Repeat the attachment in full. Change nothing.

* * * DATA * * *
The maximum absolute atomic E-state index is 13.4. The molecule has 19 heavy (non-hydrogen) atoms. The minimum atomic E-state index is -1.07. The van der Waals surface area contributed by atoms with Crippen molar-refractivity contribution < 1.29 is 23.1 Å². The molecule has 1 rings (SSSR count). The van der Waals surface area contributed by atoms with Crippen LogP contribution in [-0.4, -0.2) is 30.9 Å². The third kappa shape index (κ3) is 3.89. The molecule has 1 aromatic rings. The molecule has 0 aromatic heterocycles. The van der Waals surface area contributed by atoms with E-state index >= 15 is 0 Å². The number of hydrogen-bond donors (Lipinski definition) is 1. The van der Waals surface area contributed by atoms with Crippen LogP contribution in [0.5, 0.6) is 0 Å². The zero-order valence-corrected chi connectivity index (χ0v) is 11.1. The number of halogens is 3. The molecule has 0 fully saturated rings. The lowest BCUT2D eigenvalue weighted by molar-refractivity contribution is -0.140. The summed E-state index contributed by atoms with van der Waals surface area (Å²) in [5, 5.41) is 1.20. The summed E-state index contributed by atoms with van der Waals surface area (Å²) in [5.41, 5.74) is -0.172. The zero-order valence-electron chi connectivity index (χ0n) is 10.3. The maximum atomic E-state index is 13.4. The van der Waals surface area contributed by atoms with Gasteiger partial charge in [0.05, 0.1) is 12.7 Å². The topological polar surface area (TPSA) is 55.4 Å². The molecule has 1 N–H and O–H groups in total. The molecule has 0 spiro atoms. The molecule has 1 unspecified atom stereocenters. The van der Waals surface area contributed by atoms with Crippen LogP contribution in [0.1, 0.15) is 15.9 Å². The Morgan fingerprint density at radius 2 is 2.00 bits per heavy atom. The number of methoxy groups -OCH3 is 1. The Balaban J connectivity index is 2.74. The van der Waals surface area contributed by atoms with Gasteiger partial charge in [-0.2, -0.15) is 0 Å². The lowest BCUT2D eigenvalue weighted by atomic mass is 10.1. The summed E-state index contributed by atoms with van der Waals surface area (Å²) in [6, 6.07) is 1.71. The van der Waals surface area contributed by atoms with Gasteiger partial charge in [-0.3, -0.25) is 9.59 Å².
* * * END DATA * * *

The maximum absolute atomic E-state index is 13.4. The molecule has 19 heavy (non-hydrogen) atoms. The minimum atomic E-state index is -1.07. The van der Waals surface area contributed by atoms with Crippen molar-refractivity contribution < 1.29 is 23.1 Å². The molecule has 1 rings (SSSR count). The van der Waals surface area contributed by atoms with Crippen LogP contribution in [-0.4, -0.2) is 30.9 Å². The third kappa shape index (κ3) is 3.89. The molecule has 1 aromatic rings. The molecule has 0 aromatic heterocycles. The van der Waals surface area contributed by atoms with E-state index >= 15 is 0 Å². The number of hydrogen-bond donors (Lipinski definition) is 1. The van der Waals surface area contributed by atoms with Crippen LogP contribution in [0.5, 0.6) is 0 Å². The zero-order valence-corrected chi connectivity index (χ0v) is 11.1. The number of halogens is 3. The molecule has 0 fully saturated rings. The lowest BCUT2D eigenvalue weighted by molar-refractivity contribution is -0.140. The summed E-state index contributed by atoms with van der Waals surface area (Å²) in [5, 5.41) is 1.20. The summed E-state index contributed by atoms with van der Waals surface area (Å²) in [5.41, 5.74) is -0.172. The zero-order valence-electron chi connectivity index (χ0n) is 10.3. The maximum atomic E-state index is 13.4. The van der Waals surface area contributed by atoms with Gasteiger partial charge in [0.05, 0.1) is 12.7 Å². The topological polar surface area (TPSA) is 55.4 Å². The molecule has 1 N–H and O–H groups in total. The molecule has 0 spiro atoms. The molecule has 1 unspecified atom stereocenters. The van der Waals surface area contributed by atoms with Crippen LogP contribution in [0.1, 0.15) is 15.9 Å². The Morgan fingerprint density at radius 2 is 2.00 bits per heavy atom. The number of methoxy groups -OCH3 is 1. The Balaban J connectivity index is 2.74. The van der Waals surface area contributed by atoms with Gasteiger partial charge in [-0.2, -0.15) is 0 Å². The lowest BCUT2D eigenvalue weighted by atomic mass is 10.1. The summed E-state index contributed by atoms with van der Waals surface area (Å²) in [6, 6.07) is 1.71. The van der Waals surface area contributed by atoms with Gasteiger partial charge in [-0.3, -0.25) is 9.59 Å².